Thanks for sharing this. It is real scary. I bought something online and as soon as i sent the payment a banner appeared at top of computer from my bank saying I had bought something from out of the country from the Republic of Congo. I freaked out and called the bank ASAP and had the account closed out. As it turned out, the item arrived in just a few days and came from the United States. Still, I feel much better that that card has been removed and a new account set up.

Katie (Nature ID) said...

Thanks for your PSA, John. That is a very clever scam, particularly with the follow-up, proclamation of being "legal", and concern about the safety of the delivery driver.

Those attachable card readers designed for smart phones and tablets are becoming increasingly popular at food trucks (aka roach coaches) and local farmers' markets. I understand why the vendors use them (to save money on the standard cumbersome machines and be more mobile), but it still makes me wary. I try to pay cash or use a credit card with decent fraud protection, rather than a debit card that takes directly from my bank account. I only ever use my PIN at the bank's ATM.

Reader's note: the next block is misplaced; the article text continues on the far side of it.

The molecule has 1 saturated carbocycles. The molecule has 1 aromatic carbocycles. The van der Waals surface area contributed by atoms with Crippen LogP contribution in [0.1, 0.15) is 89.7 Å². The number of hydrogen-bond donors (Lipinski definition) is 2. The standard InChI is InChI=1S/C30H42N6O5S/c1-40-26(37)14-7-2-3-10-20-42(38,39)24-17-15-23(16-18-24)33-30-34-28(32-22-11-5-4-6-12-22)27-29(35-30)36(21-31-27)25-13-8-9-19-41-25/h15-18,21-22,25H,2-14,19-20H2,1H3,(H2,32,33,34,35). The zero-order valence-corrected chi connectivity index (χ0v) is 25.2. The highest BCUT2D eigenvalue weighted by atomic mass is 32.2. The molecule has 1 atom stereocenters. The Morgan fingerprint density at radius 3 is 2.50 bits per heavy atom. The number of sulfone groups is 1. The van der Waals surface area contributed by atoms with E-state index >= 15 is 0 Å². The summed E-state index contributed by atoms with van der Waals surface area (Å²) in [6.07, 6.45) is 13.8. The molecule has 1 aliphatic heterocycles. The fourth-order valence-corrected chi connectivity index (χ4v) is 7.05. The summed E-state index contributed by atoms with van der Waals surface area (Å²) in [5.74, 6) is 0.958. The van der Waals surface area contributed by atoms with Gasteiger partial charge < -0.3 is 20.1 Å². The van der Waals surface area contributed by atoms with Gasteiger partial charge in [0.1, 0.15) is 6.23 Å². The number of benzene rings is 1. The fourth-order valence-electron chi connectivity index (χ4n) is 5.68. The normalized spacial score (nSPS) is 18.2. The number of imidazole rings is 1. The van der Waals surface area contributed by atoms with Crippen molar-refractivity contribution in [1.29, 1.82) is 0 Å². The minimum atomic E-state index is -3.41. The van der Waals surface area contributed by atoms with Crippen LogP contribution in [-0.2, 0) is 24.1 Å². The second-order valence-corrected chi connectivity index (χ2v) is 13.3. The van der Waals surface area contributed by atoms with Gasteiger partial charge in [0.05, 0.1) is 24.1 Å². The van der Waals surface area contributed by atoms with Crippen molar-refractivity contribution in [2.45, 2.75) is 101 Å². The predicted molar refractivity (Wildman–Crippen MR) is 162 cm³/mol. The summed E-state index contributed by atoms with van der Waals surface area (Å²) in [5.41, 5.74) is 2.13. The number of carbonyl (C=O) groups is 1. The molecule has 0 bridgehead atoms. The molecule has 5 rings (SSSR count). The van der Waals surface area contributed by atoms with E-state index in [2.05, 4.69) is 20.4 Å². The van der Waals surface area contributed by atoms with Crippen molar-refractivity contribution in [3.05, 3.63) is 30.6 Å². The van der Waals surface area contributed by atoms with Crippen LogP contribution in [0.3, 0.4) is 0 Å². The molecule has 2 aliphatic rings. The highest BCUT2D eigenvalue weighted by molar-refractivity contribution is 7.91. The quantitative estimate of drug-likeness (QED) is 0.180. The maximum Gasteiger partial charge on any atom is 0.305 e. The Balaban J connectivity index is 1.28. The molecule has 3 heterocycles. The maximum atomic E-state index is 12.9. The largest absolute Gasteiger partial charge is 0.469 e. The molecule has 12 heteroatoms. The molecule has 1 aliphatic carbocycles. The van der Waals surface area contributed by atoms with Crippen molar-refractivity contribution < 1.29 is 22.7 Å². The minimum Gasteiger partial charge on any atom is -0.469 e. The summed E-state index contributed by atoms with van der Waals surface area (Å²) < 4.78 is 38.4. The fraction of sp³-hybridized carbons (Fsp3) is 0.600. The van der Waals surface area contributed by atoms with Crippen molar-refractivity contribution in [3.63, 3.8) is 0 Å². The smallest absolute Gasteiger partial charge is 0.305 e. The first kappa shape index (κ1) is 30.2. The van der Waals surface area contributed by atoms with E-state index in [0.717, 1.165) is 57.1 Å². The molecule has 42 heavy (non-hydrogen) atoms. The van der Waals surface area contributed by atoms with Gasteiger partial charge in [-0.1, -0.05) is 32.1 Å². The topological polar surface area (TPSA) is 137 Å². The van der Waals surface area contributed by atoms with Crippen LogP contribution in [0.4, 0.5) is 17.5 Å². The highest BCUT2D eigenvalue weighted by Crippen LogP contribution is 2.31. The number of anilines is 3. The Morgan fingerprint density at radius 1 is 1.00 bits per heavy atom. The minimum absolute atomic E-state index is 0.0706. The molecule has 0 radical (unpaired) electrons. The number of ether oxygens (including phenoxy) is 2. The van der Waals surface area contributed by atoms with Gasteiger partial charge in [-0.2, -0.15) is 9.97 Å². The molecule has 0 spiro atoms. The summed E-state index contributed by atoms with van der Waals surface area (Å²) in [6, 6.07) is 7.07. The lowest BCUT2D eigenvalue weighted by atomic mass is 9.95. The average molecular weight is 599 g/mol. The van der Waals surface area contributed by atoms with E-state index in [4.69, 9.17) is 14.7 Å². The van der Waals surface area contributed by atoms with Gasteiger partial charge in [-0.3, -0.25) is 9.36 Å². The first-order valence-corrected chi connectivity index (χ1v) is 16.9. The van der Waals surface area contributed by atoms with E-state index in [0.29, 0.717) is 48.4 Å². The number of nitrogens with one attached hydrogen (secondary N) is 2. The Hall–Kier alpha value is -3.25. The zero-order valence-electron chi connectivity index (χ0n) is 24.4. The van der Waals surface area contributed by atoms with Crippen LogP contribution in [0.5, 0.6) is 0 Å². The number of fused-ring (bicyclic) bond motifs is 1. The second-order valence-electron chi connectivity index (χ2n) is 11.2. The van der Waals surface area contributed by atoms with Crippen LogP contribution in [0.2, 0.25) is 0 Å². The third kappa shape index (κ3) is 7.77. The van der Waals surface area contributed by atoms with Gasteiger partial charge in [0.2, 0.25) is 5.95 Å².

As an aside, an older friend keeps getting calls from her supposed grandson "John" asking for money to get him out of trouble. She does indeed have 2 grandsons named John (easy guess, given your name and the commenters here). He offers such a great sob story and is probably banking on her not having her memory intact.

TexWisGirl said...


The Furry Gnome said...

Good warning!

biebkriebels said...

The world is full of cheaters, thieves and "grabbers" (that is how we call them here).

Stephanie said...


Rose said...

I would love to see what could be accomplished if people worked as hard trying to do something good as they do at cheating others.

Stewart M said...

Oh splendid. If there is a way to rip people off somebody will think of it! Good bit of information to share.

I may have mentioned it before - but Lord Howe and Hawaii were formed in a similar way - volcanic hot spot - so that may explain some of the similarities.

Cheers - Stewart M - Melbourne